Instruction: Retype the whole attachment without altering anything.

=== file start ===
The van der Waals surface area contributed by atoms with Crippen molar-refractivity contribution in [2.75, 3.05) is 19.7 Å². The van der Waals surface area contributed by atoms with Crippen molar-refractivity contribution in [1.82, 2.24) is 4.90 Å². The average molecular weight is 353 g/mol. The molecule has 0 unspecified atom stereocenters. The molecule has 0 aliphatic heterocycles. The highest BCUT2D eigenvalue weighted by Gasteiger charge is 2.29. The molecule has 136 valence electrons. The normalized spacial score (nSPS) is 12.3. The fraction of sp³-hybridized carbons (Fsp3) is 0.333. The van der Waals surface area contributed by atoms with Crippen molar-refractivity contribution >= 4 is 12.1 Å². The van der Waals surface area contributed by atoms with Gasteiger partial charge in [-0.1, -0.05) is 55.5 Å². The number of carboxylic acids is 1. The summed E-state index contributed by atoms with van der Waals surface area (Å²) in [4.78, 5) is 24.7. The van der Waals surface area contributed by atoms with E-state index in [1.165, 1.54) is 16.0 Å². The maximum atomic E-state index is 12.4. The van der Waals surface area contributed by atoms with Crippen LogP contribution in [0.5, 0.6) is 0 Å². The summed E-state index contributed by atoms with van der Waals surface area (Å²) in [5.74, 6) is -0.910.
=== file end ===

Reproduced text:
The van der Waals surface area contributed by atoms with Crippen molar-refractivity contribution in [2.75, 3.05) is 19.7 Å². The van der Waals surface area contributed by atoms with Crippen molar-refractivity contribution in [1.82, 2.24) is 4.90 Å². The average molecular weight is 353 g/mol. The molecule has 0 unspecified atom stereocenters. The molecule has 0 aliphatic heterocycles. The highest BCUT2D eigenvalue weighted by Gasteiger charge is 2.29. The molecule has 136 valence electrons. The normalized spacial score (nSPS) is 12.3. The fraction of sp³-hybridized carbons (Fsp3) is 0.333. The van der Waals surface area contributed by atoms with Crippen molar-refractivity contribution >= 4 is 12.1 Å². The van der Waals surface area contributed by atoms with Gasteiger partial charge in [-0.1, -0.05) is 55.5 Å². The number of carboxylic acids is 1. The summed E-state index contributed by atoms with van der Waals surface area (Å²) in [4.78, 5) is 24.7. The van der Waals surface area contributed by atoms with E-state index in [1.165, 1.54) is 16.0 Å². The maximum atomic E-state index is 12.4. The van der Waals surface area contributed by atoms with Crippen LogP contribution in [0.5, 0.6) is 0 Å². The summed E-state index contributed by atoms with van der Waals surface area (Å²) in [5.74, 6) is -0.910.